Rainy first day of deer season hurts hunters
A rainy first day of firearms deer hunting season washed out the hopes of some, though others quickly got their buck.
With the rain coming down Monday morning, David Lutz of Ligonier Township said he did not see or hear many deer moving.
“It was quiet and raining,” Lutz said.
That did not stop his 13-year-old son, Luke, from bagging an 8-point deer about 8 a.m. with a .30-06 rifle.
Russ Javens of Derry Township “saw nothing but rain” as he hunted off Route 217 near Torrance State Hospital, the same location he has been going to for the past 25 years.
“I did not even see a deer, but I saw a lot of hunters … come out at 11 a.m. when rain came pounding down,” Javens said as he ate lunch at Ruthie’s Diner on Route 30 in Ligonier Township.
Javens plans to head back into the woods and get a deer.
“I love hunting. I’ll go every day, as long as the weather cooperates,” said Javens, 62, a retiree.
Business was a little slower than normal for the first day of deer season at Hoffer’s Ligonier Valley Packing in Ligonier Township, said Morgan Zimmerman, a member of the Hoffer family that has operated the business for about 45 years.
“It’s kind of slow because of the rain,” Zimmerman said early Monday afternoon as about a dozen deer were strewn around the outside processing area waiting to be butchered.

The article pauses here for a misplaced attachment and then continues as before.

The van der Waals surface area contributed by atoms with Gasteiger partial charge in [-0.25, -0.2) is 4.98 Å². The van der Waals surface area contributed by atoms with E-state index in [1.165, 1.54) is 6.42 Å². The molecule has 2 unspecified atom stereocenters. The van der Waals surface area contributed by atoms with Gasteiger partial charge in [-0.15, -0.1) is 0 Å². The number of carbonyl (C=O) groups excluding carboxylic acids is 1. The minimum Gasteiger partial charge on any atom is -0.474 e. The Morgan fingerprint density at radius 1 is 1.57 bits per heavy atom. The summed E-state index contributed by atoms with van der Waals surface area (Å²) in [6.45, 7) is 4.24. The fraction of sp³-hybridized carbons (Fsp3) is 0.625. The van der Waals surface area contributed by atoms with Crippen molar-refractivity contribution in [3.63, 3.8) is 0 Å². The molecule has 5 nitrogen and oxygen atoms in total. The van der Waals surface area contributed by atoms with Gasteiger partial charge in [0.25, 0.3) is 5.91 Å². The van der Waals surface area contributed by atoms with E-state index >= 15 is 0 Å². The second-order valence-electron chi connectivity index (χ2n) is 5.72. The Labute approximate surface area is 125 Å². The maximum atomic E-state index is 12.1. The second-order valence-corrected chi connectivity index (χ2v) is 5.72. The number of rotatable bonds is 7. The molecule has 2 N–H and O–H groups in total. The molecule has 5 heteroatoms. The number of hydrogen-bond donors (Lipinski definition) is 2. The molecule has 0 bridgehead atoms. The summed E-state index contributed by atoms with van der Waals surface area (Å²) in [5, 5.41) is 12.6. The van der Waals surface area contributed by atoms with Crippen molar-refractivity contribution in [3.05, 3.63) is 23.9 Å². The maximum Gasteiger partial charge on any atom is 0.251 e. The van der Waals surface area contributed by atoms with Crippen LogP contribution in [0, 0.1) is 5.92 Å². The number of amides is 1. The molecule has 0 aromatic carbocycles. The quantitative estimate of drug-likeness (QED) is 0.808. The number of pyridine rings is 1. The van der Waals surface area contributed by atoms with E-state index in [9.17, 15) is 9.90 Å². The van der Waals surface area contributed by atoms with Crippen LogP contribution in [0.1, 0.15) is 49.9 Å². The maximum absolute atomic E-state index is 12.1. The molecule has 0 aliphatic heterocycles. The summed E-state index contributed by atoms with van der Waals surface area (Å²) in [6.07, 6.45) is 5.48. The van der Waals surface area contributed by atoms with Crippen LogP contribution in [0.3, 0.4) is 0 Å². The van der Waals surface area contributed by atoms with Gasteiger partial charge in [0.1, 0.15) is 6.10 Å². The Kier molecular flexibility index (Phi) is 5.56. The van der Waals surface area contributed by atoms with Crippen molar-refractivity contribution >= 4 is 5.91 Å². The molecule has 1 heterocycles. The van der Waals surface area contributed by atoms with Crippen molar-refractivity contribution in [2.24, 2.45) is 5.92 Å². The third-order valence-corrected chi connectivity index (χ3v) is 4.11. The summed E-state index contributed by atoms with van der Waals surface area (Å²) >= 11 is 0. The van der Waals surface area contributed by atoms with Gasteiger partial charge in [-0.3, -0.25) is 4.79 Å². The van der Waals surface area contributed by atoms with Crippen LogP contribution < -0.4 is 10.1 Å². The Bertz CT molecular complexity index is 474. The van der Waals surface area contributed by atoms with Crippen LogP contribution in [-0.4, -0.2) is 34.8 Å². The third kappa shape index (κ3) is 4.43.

There were no reports of gunshot accidents. Firefighters in Sewickley Township were called to the Lowber area about 4 p.m. to rescue a hunter who reportedly suffered a fractured ankle. Firefighters called for boats to cross the rain-swollen Sewickley Creek to reach the hunter.
The game commission expected it would be more difficult to sort out deer movements this season. Deer typically key in on food sources within good cover, and cornfields have stood longer than usual this fall and trees have held their leaves longer, the game commission said.
The statewide buck harvest has increased each of the past three years. Hunters killed more than a million whitetails over that period, the game commission said. Hunters took more deer on the first Saturday in 2017 than on opening day — a first in Pennsylvania’s deer-management history, said Bryan Burhans, game commission executive director.
Larger-racked and older bucks are making up more of the deer harvest with each passing year.
Last year, 163,750 bucks were taken by hunters, making it the second-largest buck harvest in Pennsylvania since antler restrictions were started in 2002.
The firearms season for antlered deer continues until Dec. 8. The antlerless and antlered seasons run concurrently from Saturday to the season’s close.
Joe Napsha is a Tribune-Review
staff writer. You can contact
Joe at 724-836-5252
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